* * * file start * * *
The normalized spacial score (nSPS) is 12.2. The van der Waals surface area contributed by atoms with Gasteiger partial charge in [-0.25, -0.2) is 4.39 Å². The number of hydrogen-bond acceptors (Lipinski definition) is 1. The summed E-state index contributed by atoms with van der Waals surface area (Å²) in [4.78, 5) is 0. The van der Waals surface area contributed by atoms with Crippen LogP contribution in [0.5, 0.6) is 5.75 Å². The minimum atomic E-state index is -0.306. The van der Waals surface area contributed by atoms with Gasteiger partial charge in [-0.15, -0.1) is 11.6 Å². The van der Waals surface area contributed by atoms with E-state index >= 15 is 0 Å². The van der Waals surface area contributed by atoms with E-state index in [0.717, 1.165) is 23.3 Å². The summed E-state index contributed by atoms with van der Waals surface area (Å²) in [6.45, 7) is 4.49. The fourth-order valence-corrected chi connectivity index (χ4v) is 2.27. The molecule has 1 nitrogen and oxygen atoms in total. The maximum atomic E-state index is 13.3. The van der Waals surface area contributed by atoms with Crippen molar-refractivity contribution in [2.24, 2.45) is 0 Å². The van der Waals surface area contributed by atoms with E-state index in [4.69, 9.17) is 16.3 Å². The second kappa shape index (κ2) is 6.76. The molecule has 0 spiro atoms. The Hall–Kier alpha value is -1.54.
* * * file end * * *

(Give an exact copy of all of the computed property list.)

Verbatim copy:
The normalized spacial score (nSPS) is 12.2. The van der Waals surface area contributed by atoms with Gasteiger partial charge in [-0.25, -0.2) is 4.39 Å². The number of hydrogen-bond acceptors (Lipinski definition) is 1. The summed E-state index contributed by atoms with van der Waals surface area (Å²) in [4.78, 5) is 0. The van der Waals surface area contributed by atoms with Crippen LogP contribution in [0.5, 0.6) is 5.75 Å². The minimum atomic E-state index is -0.306. The van der Waals surface area contributed by atoms with Gasteiger partial charge in [-0.15, -0.1) is 11.6 Å². The van der Waals surface area contributed by atoms with E-state index >= 15 is 0 Å². The van der Waals surface area contributed by atoms with E-state index in [0.717, 1.165) is 23.3 Å². The summed E-state index contributed by atoms with van der Waals surface area (Å²) in [6.45, 7) is 4.49. The fourth-order valence-corrected chi connectivity index (χ4v) is 2.27. The molecule has 1 nitrogen and oxygen atoms in total. The maximum atomic E-state index is 13.3. The van der Waals surface area contributed by atoms with Crippen molar-refractivity contribution in [2.24, 2.45) is 0 Å². The van der Waals surface area contributed by atoms with E-state index in [4.69, 9.17) is 16.3 Å². The second kappa shape index (κ2) is 6.76. The molecule has 0 spiro atoms. The Hall–Kier alpha value is -1.54.